Jee Leong Koh, New York City, March 20, 2017
his is how you create people who get away with murder
who comfortably go unnoticed, rest in this room tone
or a chord of new music that braces the place together
– ‘What Happens When I Try to Stick with My Kind’ by Cynthia Arrieu-King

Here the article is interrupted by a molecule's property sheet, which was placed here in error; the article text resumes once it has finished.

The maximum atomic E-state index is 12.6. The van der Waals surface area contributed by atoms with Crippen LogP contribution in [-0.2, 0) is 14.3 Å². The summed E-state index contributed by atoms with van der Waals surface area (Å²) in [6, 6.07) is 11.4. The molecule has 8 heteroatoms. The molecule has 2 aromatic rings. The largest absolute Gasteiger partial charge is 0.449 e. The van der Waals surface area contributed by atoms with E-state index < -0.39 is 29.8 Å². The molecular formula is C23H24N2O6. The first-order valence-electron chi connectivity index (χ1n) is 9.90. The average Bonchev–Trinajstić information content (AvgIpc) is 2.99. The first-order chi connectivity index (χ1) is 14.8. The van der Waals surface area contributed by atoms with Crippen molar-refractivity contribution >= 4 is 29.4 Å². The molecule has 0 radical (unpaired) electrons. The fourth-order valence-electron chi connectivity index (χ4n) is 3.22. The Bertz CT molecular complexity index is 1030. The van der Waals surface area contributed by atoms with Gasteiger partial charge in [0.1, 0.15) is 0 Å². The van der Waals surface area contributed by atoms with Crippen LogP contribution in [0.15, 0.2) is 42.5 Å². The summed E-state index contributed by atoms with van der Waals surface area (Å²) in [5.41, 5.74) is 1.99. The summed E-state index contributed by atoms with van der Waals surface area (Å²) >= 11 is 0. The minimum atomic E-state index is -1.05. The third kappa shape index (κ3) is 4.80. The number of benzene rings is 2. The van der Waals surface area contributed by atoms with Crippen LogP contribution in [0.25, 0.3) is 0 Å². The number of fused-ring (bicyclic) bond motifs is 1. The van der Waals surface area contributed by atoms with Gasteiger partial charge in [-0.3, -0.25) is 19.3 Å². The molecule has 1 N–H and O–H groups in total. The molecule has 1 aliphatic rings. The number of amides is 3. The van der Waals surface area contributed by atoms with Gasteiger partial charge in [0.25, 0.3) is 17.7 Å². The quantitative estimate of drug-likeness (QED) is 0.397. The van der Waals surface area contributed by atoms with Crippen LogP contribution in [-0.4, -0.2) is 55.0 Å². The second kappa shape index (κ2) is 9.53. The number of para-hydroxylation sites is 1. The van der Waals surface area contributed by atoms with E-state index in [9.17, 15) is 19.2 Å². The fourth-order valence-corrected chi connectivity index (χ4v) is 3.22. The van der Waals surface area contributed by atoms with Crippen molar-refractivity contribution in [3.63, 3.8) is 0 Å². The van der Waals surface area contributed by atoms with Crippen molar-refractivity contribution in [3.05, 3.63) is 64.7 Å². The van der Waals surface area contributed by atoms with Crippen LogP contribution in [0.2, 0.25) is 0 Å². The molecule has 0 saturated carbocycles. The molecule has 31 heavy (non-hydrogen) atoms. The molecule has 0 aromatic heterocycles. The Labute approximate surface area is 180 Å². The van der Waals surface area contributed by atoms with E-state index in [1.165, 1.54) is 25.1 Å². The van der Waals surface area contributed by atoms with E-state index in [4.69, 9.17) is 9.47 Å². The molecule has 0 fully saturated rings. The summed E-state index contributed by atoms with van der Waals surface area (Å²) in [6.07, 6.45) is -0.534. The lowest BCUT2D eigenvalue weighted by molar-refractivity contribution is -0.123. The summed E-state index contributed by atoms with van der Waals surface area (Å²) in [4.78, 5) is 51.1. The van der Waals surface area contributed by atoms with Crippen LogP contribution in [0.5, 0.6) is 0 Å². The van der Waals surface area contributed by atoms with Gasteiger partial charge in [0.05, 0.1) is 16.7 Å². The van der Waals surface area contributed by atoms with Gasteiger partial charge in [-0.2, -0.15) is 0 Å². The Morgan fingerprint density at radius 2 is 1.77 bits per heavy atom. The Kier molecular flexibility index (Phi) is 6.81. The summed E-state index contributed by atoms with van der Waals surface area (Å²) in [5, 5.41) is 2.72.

We are mysteries to one another. We are mysteries to ourselves. To say that we write to find out what we are is but half the truth. We also write to try to tell one another what we find. On the rare and fraught occasion when we succeed in communicating a contingent truth to a contingent reader, we have a poem. I’d suggest that contemporary poetry, from every part of the connected world, is highly conscious of our contingencies – of language, self, and community. The language of discovery – ‘to find out what we are’ – is less true to our experience than the language of creation – to make it up. If we don’t create ourselves, someone else will have created us, and to be modern is to feel deep in our bones the humiliation of living someone else’s script. The best moral impulses of our age, it seems to me, have to do with sparing someone that humiliation. The ironic liberal, as defined by the American philosopher Richard Rorty, is skeptical of final vocabularies and fearful of giving pain. Whether it is the script of war, economic deprivation, or sexual love, to name just three instances, we have to re-write what is handed us, knowing the tremendous difficulty of revising the past for it has made us who we are, and knowing what we have written will have to be re-written for it will suffice only for today. That human task is, perhaps, the most powerful recognition that poetry can afford its readers at this time.